Agnihotra (IAST: Agnihotra, Devanagari: अग्निहोत्र) refers to the twice-daily heated milk offering made by those in the Śrauta tradition. This tradition dates back to the Vedic age; the Brahmans perform the Agnihotra ritual chanting the verses from the Rigveda. The tradition is now practiced in many parts of South Asia in the Indian sub-continent, including primarily India and most particularly in Nepal. The Brahman who performs Agnihotra ritual is called Agnihotri.
The history of Agnihotra ritual — the casting of cow milk (or ghee) into the fire, at every sunset and at every sunrise — has been traced from Indo-Iranian fire-worship of the Zoroastrians, as seen in Yasna Haptaŋhāiti in the Old Avestan. This became popular in India with Upaniṣads.
Witzel (1992) locates the first Agnishala hypothetically at Jhul (Mātātīrtha), in the western ridge of the Kathmandu valley and later at the southern rim of the palace of Aṃśuvermā at Hadigaon, Kathmandu. The first source of inscription evidence was from Tachapal tole, east part of Bhaktapur city, also shown by a legend that the Maithila King Harisiṃhadeva would establish the yantra of Taleju Bhavānī in the house of an Agnihotri. From 1600 CE onward, the Agnihotra has been attested to Patan only.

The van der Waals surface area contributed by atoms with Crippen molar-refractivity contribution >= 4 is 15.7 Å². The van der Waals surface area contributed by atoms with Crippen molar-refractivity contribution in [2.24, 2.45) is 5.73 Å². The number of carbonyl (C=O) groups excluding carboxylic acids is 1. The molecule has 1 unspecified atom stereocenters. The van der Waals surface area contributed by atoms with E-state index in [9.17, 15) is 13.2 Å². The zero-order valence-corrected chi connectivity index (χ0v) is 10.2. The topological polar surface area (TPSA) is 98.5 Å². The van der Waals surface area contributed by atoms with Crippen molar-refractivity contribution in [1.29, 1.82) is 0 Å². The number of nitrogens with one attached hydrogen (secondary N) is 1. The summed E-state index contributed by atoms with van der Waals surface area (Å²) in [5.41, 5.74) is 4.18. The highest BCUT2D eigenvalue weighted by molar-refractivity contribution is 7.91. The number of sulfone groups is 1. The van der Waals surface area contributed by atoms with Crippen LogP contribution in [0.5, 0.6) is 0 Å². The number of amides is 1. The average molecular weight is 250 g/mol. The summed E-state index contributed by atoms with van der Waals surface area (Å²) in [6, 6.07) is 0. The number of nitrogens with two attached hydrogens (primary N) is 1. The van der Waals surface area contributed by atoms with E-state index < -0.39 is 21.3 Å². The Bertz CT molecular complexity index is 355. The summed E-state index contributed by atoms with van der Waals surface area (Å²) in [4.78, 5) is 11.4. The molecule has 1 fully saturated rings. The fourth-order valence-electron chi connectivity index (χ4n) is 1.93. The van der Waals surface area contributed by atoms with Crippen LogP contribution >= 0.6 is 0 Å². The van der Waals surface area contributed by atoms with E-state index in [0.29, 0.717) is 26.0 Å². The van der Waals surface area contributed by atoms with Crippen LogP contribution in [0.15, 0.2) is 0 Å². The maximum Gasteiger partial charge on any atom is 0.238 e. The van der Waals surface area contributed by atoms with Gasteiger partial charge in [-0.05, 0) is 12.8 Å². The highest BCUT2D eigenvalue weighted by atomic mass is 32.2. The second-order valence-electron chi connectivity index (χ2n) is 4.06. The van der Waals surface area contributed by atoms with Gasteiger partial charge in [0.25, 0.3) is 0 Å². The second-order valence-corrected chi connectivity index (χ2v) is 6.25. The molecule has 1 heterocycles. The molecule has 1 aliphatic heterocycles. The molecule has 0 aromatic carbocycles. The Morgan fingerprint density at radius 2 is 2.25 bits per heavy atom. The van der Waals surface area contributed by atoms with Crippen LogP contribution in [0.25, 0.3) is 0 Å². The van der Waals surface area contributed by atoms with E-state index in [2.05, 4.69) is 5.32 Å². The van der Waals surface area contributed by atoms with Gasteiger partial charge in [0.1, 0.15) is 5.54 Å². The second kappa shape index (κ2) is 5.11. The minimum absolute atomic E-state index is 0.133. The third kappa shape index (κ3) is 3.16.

The Agnihotra ritual in Nepal has been first recorded in an inscription of King Anandadeva in c. 1140 AD that mentions of the initiations of his two sons, viz. Yasomalla and prince Somesvara at Agnimatha (or Agnishala in Lalitpur). The temple of Agnishala since the 12th century (or before?) still maintains the Vedic tradition of Agnihotra fire sacrifice ritual and has since then undergone many ritual changes. However, the basic Vedic performance is still intact.